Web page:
CaloThere were always lots of cats in the yard in South El Monte, so when the three showed up, there wasn’t much of a change in routine.  Every morning and evening, before I fed our own indoor-only family cats, I also made sure the dry food and water bowls were clean and full, and set out lots of dishes of wet food for those whose tastes ran to the soft, in the cat-houses and on the steps right outside the front and back doors.  In no time, they would be cleaned, and I would bring them in again to be washed, but not before stopping to share affection and forehead-rubs with any of the extended family of semi-ferals I’d been working to earn the trust of ever since I’d moved in. 

Basically, I was dealing with a matriarch, a beautiful, prosperous-looking silver tabby who had been coming for food but never allowed me to approach her, and her ever-expanding brood of kids, grandkids and suitors.  As time went on, I was able to talk to, touch, and eventually get medical care for the family, but Maa remained aloof.  There were other, unrelated cats as well, cats who visited, snacked, and disappeared from whence they came.  The three fit into this category.

It was easy to see that the young red tabby girl was being ardently courted by her all-white suitor; this was a situation to be dealt with in all haste, which I was fortunately able to do, adopting the bright little girl après-spay and gaining admittance for her boyfriend, whose skin condition we unsuccessfully tried to treat, at Best Friends Animal Society in Utah.  But the big, glossy black male in whose company they had always been remained a mystery.  Who was he, and why was he accompanying this amorous pair of teenagers?

CaloAs time went by, and the mini-panther became a faithful visitor, I began seeing evidence of his having territorial squabbles.  It was after rushing him to emergency for treatment of one particularly virulent abscess that I made the decision to adopt him formally, bringing him indoors to join our ever-expanding family.  His regal bearing, stunning ebony coat, and bodybuilder’s physique conjured up images of a panther stalking the wild; his squared-off muzzle and cough-growl voice  would have seemed more in keeping for a big cat, as well, but he was gentle and sweet, calm, serene and even reassuring in his demeanour.  In fact, the only explanation I finally came up with for his having been in the company of the two lovebirds was that he was their guardian, always in the background, ever vigilant. 

He told me, in subtle, unspoken ways, that his name was Calo, which is the Roma (‘Gipsy”) for “black”.  He became the guardian of our family, growing sweeter, stronger, more muscular and glossy with each passing year.  During our three magical years in the Mojave Desert, he learned about the many wondrous creatures that called it home, and, in a cat harness and leash, discovered the delights of snow.  He and his fellow felines enjoyed their own “catio”, built onto the back of the house and accessible via cat flaps in the screen and the sliding glass doors, in almost all weather, sometimes staying out all night, safe and secure, yet able to patrol for insects and survey their domain for rabbits, quail, horned lizards and other fascinating desert denizens.  Their lives were filled with sights, sounds, and wonders.  Though we had found our earthly Paradise, however, it was not to last.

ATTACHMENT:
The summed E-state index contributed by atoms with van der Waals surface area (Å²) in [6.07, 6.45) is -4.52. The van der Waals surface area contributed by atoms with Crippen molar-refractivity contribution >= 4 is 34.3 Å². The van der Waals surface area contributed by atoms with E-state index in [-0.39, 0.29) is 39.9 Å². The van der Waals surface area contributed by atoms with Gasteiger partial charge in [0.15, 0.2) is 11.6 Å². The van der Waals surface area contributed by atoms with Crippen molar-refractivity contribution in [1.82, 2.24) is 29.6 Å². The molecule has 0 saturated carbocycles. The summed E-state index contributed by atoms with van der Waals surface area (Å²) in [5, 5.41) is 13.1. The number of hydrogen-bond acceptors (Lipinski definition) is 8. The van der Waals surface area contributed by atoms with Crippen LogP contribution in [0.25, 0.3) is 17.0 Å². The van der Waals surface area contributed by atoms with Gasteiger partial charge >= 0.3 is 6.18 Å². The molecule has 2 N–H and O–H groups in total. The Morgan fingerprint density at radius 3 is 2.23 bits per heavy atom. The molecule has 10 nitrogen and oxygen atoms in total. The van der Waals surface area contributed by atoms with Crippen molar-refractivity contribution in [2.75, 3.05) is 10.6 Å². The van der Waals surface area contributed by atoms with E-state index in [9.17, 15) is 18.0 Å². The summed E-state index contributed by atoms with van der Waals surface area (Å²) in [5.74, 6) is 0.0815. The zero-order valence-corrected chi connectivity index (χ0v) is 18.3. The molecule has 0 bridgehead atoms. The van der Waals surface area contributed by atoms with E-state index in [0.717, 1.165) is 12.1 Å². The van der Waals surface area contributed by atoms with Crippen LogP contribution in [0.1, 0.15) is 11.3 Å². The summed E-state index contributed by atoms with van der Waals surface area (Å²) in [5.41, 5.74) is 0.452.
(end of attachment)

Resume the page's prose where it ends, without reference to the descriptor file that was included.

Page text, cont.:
Personal and family crises led to our relocation back to the city – another city, but a city, like every other city, where we were once again limited in the size and scope of our ability to enjoy nature, peace, and freedom.  We adjusted, and Calo, true to his noble nature, was ever our guardian.  He seemed ageless.  His doctor had guesstimated his age at 2-5 years when he had his first checkup, and his glowing good health and robust physique never seemed to change.  But, as with all living beings, after four years in our new home, he very rapidly declined in health, quite suddenly.  I had experienced the passing of far too many loved ones not to recognize the signs of impending kidney failure, perhaps the most common cause of ill health in older felines due to their obligate carnivorous diets.  I made him comfortable, surrounded him with the love and familiarity of his family and favourite things, and tried to deny the inevitable. 

On the morning of 25th May, when I went out to fill the bird feeders that provide nonstop entertainment for my beloved cats, a strange sight greeted me.  There, perched on a branch of the slow-growing white bougainvillea, was a white dove.  A white dove with a wound on her back, just to the right of her left wing.  I had never seen a white dove here; they are generally kept in captivity for release at funerals, weddings, and other occasions, but never seen in nature.  That, and the fact that she let me come so close I could easily have picked her up, made me know she was a Messenger; and, though I would have denied her her mission, I knew immediately what she had come to tell me.

Returning indoors, I got my camera to document her visit, so people hearing about her wouldn’t question my sanity in the wake of our family’s impending grief. 

Our beloved Calo transcended this earth late that night, four years to the day since our forced relocation, and three since our beloved King Nicolas Cat had also made his final journey.  He went easy, in his own home, in comfort, surrounded by his family. 

The house and yard where we met no longer exists.  Neither does the marriage that brought me there; and most of the beloved cats of that time have also gone to the Rainbow Bridge.  But their beloved memories, and that of my precious Calo, will forever be in my heart. 

@ 2011, by Jamaka N. Petzak




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